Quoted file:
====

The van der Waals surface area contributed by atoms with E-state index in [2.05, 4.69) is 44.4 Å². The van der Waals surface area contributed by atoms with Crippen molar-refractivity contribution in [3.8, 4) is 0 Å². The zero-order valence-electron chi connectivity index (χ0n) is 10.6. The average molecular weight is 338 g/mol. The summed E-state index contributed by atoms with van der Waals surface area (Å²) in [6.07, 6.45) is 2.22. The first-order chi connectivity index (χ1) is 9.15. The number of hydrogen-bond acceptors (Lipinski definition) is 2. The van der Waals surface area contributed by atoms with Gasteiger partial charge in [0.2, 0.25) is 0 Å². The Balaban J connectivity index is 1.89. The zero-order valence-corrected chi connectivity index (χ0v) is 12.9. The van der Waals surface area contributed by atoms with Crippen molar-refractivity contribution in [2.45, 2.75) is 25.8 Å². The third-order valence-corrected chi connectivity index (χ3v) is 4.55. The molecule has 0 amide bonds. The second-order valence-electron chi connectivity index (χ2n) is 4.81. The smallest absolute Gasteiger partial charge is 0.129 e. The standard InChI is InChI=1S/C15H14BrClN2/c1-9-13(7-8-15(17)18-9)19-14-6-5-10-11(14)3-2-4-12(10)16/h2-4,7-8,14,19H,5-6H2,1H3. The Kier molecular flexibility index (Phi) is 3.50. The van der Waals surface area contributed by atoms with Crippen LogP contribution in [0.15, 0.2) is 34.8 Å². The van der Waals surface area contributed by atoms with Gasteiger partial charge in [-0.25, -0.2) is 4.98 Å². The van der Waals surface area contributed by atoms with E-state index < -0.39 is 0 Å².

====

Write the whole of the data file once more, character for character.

The van der Waals surface area contributed by atoms with E-state index in [2.05, 4.69) is 44.4 Å². The van der Waals surface area contributed by atoms with Crippen molar-refractivity contribution in [3.8, 4) is 0 Å². The zero-order valence-electron chi connectivity index (χ0n) is 10.6. The average molecular weight is 338 g/mol. The summed E-state index contributed by atoms with van der Waals surface area (Å²) in [6.07, 6.45) is 2.22. The first-order chi connectivity index (χ1) is 9.15. The number of hydrogen-bond acceptors (Lipinski definition) is 2. The van der Waals surface area contributed by atoms with Gasteiger partial charge in [0.2, 0.25) is 0 Å². The Balaban J connectivity index is 1.89. The zero-order valence-corrected chi connectivity index (χ0v) is 12.9. The van der Waals surface area contributed by atoms with Crippen molar-refractivity contribution in [2.45, 2.75) is 25.8 Å². The third-order valence-corrected chi connectivity index (χ3v) is 4.55. The molecule has 0 amide bonds. The second-order valence-electron chi connectivity index (χ2n) is 4.81. The smallest absolute Gasteiger partial charge is 0.129 e. The standard InChI is InChI=1S/C15H14BrClN2/c1-9-13(7-8-15(17)18-9)19-14-6-5-10-11(14)3-2-4-12(10)16/h2-4,7-8,14,19H,5-6H2,1H3. The Kier molecular flexibility index (Phi) is 3.50. The van der Waals surface area contributed by atoms with Crippen LogP contribution in [0.15, 0.2) is 34.8 Å². The van der Waals surface area contributed by atoms with Gasteiger partial charge in [-0.25, -0.2) is 4.98 Å². The van der Waals surface area contributed by atoms with E-state index < -0.39 is 0 Å².